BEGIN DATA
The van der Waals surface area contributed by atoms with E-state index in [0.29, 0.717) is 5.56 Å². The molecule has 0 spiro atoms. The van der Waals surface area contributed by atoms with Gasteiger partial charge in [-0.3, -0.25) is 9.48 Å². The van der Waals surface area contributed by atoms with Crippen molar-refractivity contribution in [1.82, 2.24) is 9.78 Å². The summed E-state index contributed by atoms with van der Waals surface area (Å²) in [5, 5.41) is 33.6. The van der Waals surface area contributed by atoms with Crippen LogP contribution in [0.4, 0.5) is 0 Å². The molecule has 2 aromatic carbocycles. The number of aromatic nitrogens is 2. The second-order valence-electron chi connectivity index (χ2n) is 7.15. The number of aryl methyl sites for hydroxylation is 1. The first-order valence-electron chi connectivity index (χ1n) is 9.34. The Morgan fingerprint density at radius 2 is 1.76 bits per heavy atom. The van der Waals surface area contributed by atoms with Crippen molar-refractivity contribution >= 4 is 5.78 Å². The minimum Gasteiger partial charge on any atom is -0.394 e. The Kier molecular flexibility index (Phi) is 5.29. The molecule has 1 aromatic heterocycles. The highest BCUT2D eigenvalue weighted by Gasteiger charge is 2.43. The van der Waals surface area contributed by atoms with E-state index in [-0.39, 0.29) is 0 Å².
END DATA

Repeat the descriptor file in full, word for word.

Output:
The van der Waals surface area contributed by atoms with E-state index in [0.29, 0.717) is 5.56 Å². The molecule has 0 spiro atoms. The van der Waals surface area contributed by atoms with Gasteiger partial charge in [-0.3, -0.25) is 9.48 Å². The van der Waals surface area contributed by atoms with Crippen molar-refractivity contribution in [1.82, 2.24) is 9.78 Å². The summed E-state index contributed by atoms with van der Waals surface area (Å²) in [5, 5.41) is 33.6. The van der Waals surface area contributed by atoms with Crippen LogP contribution in [0.4, 0.5) is 0 Å². The molecule has 2 aromatic carbocycles. The number of aromatic nitrogens is 2. The second-order valence-electron chi connectivity index (χ2n) is 7.15. The number of aryl methyl sites for hydroxylation is 1. The first-order valence-electron chi connectivity index (χ1n) is 9.34. The Morgan fingerprint density at radius 2 is 1.76 bits per heavy atom. The van der Waals surface area contributed by atoms with Crippen molar-refractivity contribution >= 4 is 5.78 Å². The minimum Gasteiger partial charge on any atom is -0.394 e. The Kier molecular flexibility index (Phi) is 5.29. The molecule has 1 aromatic heterocycles. The highest BCUT2D eigenvalue weighted by Gasteiger charge is 2.43. The van der Waals surface area contributed by atoms with E-state index in [-0.39, 0.29) is 0 Å².